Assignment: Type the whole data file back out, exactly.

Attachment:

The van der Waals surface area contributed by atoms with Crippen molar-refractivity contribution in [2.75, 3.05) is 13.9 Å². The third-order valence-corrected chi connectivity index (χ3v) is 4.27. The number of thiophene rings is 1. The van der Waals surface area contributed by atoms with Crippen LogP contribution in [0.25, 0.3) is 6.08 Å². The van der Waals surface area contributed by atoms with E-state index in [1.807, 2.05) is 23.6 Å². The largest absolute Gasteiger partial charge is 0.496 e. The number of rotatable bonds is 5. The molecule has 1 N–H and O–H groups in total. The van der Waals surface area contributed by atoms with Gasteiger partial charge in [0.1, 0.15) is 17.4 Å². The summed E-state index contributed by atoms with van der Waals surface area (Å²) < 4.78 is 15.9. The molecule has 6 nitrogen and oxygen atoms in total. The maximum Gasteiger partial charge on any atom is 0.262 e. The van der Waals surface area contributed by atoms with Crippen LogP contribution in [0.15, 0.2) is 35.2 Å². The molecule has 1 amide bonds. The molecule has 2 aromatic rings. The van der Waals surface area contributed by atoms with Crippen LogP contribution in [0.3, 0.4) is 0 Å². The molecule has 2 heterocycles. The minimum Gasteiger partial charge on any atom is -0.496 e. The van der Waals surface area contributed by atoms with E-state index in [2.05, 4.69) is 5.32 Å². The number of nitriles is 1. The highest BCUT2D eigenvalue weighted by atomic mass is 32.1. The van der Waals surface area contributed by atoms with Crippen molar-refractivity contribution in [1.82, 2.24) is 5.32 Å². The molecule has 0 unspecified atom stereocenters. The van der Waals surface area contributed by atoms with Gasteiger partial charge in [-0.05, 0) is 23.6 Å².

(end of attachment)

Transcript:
The van der Waals surface area contributed by atoms with Crippen molar-refractivity contribution in [2.75, 3.05) is 13.9 Å². The third-order valence-corrected chi connectivity index (χ3v) is 4.27. The number of thiophene rings is 1. The van der Waals surface area contributed by atoms with Crippen LogP contribution in [0.25, 0.3) is 6.08 Å². The van der Waals surface area contributed by atoms with E-state index in [1.807, 2.05) is 23.6 Å². The largest absolute Gasteiger partial charge is 0.496 e. The number of rotatable bonds is 5. The molecule has 1 N–H and O–H groups in total. The van der Waals surface area contributed by atoms with Gasteiger partial charge in [0.1, 0.15) is 17.4 Å². The summed E-state index contributed by atoms with van der Waals surface area (Å²) < 4.78 is 15.9. The molecule has 6 nitrogen and oxygen atoms in total. The maximum Gasteiger partial charge on any atom is 0.262 e. The van der Waals surface area contributed by atoms with Crippen LogP contribution in [0.15, 0.2) is 35.2 Å². The molecule has 1 amide bonds. The molecule has 2 aromatic rings. The van der Waals surface area contributed by atoms with Crippen LogP contribution in [0.3, 0.4) is 0 Å². The molecule has 2 heterocycles. The minimum Gasteiger partial charge on any atom is -0.496 e. The van der Waals surface area contributed by atoms with E-state index in [2.05, 4.69) is 5.32 Å². The number of nitriles is 1. The highest BCUT2D eigenvalue weighted by atomic mass is 32.1. The van der Waals surface area contributed by atoms with Crippen molar-refractivity contribution in [1.82, 2.24) is 5.32 Å². The molecule has 0 unspecified atom stereocenters. The van der Waals surface area contributed by atoms with Gasteiger partial charge in [-0.05, 0) is 23.6 Å².